We take seriously your formation – the way your skills and character are shaped – and believe that the development of a posture of humble learning from others is a critical part of your education. We utilize a variety of tools to help you build the practical experience and vital relationships necessary for perseverance in ministry.
We believe that a successful education entails not only rigorous academic training, but two very important outcomes:
The tools we engage to achieve these outcomes include formation groups, local church participation, vocational mentors, and internships.
A Key Tool for Growing Your Heart and Calling: Formation Groups
We cannot say this enough: learning alongside peers in a posture of humility and prayer is absolutely essential to your formation for ministry. Your Formation Group will give you the opportunity to reflect, learn, and grow with fellow students under the care of a seasoned ministry leader and the guidance of the Holy Spirit. These groups become a community through which your character and your call are challenged and refined, and a life-giving source of encouragement, critical reflection, and prayer.
A Key Tool for Connecting Skills and Education: Local Churches and Vocational Mentoring
Participation in a local congregation and the guidance of a vocational mentor serve as bridges between your classroom learning and the day-to-day rigors of ministry leadership. With over 700 churches and many thriving ministries in the Grand Rapids area, there is no shortage of options for finding the best place to grow. The Vocational Formation Office will support you as you find a church and seek a vocational mentor, who will often come from the congregation you’ve selected.
A Key Tool in Your Formation for Ministry: Contextual Learning
There is no substitute for experience. The ability to take concepts and ideas and make them work in day-to-day ministry is something that every Kingdom leader must be able to do. Consequently, we believe that a vital part of your formation for ministry involves meaningful and extended times of contextual learning. Contextual Learning experiences (also known as internships) allow students to employ skills and classroom learning in a ministry context. In addition, internships often provide students with a dramatic increase in clarity about their particular God-authored calling in the world.
Though internships are a requirement of the Master of Divinity and professional Master of Arts curricula, the program design allows for an incredible amount of creativity in how those requirements are met. The office of Vocational Formation works with each student to identify individual passions and construct internships that will stretch and bless them.
The contextual learning portion of a student’s seminary education can be completed concurrently (during the course of the academic year) or during the summer months. Students who complete their internships over the summer have the option to do so in an international setting.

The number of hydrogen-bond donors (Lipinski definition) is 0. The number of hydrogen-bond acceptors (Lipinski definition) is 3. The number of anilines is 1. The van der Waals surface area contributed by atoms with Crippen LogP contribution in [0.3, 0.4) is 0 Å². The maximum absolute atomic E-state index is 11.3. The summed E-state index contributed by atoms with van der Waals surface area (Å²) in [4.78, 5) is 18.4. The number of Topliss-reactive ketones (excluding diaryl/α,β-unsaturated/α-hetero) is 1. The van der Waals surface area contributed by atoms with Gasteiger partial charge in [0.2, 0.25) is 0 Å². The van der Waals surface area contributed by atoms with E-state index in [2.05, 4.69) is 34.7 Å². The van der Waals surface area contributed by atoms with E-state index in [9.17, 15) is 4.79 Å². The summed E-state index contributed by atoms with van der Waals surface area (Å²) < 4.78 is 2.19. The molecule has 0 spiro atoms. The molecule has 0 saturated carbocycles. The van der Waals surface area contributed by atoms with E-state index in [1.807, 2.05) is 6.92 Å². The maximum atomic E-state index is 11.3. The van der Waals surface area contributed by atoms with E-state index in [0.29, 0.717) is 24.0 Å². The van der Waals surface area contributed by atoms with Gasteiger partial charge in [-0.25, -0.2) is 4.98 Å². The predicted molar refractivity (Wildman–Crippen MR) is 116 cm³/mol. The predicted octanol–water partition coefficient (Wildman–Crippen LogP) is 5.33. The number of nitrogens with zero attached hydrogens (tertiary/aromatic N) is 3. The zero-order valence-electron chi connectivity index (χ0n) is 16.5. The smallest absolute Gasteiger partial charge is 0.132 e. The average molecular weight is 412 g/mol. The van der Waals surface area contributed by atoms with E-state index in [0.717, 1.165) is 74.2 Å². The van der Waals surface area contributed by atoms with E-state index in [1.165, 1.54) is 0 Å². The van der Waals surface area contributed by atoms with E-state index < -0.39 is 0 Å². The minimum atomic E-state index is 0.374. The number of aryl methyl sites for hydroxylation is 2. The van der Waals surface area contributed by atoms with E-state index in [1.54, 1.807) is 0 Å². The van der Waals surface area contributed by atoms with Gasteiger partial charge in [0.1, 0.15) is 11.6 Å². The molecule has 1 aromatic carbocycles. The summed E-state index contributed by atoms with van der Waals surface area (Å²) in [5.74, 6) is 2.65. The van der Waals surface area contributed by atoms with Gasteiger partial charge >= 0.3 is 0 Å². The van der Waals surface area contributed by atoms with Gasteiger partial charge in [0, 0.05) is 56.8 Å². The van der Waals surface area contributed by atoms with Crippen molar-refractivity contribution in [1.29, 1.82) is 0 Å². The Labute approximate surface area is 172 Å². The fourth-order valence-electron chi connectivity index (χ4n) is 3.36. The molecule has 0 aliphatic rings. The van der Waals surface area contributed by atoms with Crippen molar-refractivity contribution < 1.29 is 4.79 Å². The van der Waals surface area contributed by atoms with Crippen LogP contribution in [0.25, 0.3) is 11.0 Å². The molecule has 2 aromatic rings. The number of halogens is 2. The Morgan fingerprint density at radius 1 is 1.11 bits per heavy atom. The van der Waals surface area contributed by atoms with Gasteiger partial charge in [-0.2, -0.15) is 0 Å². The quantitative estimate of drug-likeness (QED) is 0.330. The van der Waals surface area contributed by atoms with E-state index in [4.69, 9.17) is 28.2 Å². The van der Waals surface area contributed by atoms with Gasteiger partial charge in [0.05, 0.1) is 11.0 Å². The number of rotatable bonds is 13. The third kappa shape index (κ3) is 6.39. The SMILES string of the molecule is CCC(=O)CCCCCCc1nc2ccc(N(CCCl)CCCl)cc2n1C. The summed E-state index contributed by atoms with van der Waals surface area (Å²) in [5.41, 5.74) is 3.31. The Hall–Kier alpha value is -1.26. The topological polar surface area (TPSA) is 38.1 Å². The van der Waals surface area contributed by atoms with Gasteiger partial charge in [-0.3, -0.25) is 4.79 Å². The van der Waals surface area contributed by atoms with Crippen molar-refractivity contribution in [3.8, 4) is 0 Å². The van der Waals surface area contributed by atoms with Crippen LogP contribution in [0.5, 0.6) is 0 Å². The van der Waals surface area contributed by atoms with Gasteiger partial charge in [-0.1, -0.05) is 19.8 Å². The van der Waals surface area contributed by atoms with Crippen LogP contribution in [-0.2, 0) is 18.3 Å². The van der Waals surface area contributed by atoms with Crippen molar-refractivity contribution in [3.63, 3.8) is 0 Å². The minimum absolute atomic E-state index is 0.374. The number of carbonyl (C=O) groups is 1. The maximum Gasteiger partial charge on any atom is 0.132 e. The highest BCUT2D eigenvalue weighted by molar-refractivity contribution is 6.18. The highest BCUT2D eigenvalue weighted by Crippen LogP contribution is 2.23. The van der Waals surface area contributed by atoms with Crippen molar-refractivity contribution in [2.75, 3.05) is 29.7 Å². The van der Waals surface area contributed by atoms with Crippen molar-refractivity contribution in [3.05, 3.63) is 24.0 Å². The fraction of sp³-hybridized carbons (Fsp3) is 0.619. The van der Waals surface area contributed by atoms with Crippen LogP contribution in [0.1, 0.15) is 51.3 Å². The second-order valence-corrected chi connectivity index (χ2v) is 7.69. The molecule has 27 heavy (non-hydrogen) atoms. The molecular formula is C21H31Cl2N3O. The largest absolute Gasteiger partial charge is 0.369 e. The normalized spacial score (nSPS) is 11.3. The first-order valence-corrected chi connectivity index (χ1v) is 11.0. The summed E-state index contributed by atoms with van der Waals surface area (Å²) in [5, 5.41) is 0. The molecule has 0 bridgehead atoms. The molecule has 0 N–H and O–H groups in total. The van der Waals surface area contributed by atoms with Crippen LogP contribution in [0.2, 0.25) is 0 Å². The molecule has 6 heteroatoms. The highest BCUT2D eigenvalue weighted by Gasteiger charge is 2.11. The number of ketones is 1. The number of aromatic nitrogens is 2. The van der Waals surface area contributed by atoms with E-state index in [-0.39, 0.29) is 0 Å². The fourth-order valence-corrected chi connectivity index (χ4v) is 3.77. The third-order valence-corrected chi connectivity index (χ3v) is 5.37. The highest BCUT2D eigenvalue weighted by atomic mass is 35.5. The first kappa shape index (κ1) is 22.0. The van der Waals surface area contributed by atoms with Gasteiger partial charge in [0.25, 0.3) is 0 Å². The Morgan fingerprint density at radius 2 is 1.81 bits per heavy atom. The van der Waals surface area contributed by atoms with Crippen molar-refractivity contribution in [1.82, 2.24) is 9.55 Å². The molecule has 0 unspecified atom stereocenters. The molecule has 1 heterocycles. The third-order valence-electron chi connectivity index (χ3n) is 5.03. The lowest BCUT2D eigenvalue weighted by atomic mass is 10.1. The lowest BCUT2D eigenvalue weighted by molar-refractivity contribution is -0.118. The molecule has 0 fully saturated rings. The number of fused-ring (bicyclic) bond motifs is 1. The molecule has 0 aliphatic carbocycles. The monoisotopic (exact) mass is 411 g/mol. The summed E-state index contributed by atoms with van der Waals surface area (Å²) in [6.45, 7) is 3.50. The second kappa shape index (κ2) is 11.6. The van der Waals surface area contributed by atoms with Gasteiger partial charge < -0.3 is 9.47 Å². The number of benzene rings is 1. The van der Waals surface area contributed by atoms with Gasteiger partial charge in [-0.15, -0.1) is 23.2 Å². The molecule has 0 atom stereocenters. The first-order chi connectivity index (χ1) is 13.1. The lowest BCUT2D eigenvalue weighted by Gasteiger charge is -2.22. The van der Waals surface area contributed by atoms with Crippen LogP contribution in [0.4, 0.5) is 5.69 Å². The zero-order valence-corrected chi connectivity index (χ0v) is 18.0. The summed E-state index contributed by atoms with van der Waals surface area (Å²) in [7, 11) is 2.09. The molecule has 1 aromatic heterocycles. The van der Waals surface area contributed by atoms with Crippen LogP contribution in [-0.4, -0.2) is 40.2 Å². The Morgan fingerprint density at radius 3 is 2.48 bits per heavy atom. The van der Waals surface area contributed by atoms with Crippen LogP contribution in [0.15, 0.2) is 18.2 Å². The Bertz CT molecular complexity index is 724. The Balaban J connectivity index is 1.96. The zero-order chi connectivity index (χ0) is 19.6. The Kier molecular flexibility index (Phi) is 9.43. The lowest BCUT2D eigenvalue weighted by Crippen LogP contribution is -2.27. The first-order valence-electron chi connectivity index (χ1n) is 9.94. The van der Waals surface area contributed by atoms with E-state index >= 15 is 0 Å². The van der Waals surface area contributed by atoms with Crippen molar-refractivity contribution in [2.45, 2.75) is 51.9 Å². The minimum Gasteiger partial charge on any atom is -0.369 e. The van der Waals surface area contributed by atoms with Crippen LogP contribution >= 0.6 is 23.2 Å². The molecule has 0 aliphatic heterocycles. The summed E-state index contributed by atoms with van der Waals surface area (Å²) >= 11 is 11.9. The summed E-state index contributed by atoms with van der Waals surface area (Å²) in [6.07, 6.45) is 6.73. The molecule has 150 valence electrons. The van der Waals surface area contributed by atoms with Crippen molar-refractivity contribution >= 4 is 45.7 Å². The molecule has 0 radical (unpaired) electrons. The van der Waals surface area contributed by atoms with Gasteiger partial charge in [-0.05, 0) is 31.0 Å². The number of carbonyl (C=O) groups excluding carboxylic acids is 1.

Additionally, both Master of Arts and Master of Divinity students have the option of fulfilling their required contextual learning hours through the Association of Clinical Pastoral Education, (CPE), an international program for developing pastoral care skills in a clinical setting. Students interested in chaplaincy in hospital, military, or other institutional settings find this certification particularly valuable.
Master of Arts students in professional programs are required to complete a 200-hour specialized ministry internship.
Specialized Ministry Internship (SMI)
Uniquely crafted to help Master of Arts students grow and learn in their area of specialization, the SMI is for students with specializations in Educational Ministry, Youth & Family Ministries, Worship, Evangelism & Missions, or Pastoral Care.
Master of Divinity students are required to participate in a 200-hour cross-cultural internship and a 400-hour pastoral internship.
The Cross Cultural Internship
We define cross-cultural as “anything that takes you outside your comfort zone.” Be it in a prison, a church halfway across the world, or simply the ministry across the street geared towards people of a different economic background, we often learn the most in contexts that are new and different. That’s the thinking behind students heading out for a cross-cultural internship early on in their seminary education: experiences that challenge assumptions often yield incredible moments of learning about one’s calling and passions for ministry.
The Pastoral Internship
Learning about the rhythm and pace of ministry, developing strategies for keeping your heart and life with Jesus deep and fresh, tackling practical leadership challenges, and strengthening skills such as preaching, teaching and public speaking are all outcomes which students report as part of their pastoral internship experience. Students can leverage Calvin Seminary’s connections with local churches and ministries or propose their own ministry setting for completing the pastoral internship.
Questions about internship settings, formation groups, or anything else handled by the office of Vocational Formation? We invite you to contact us at email@example.com.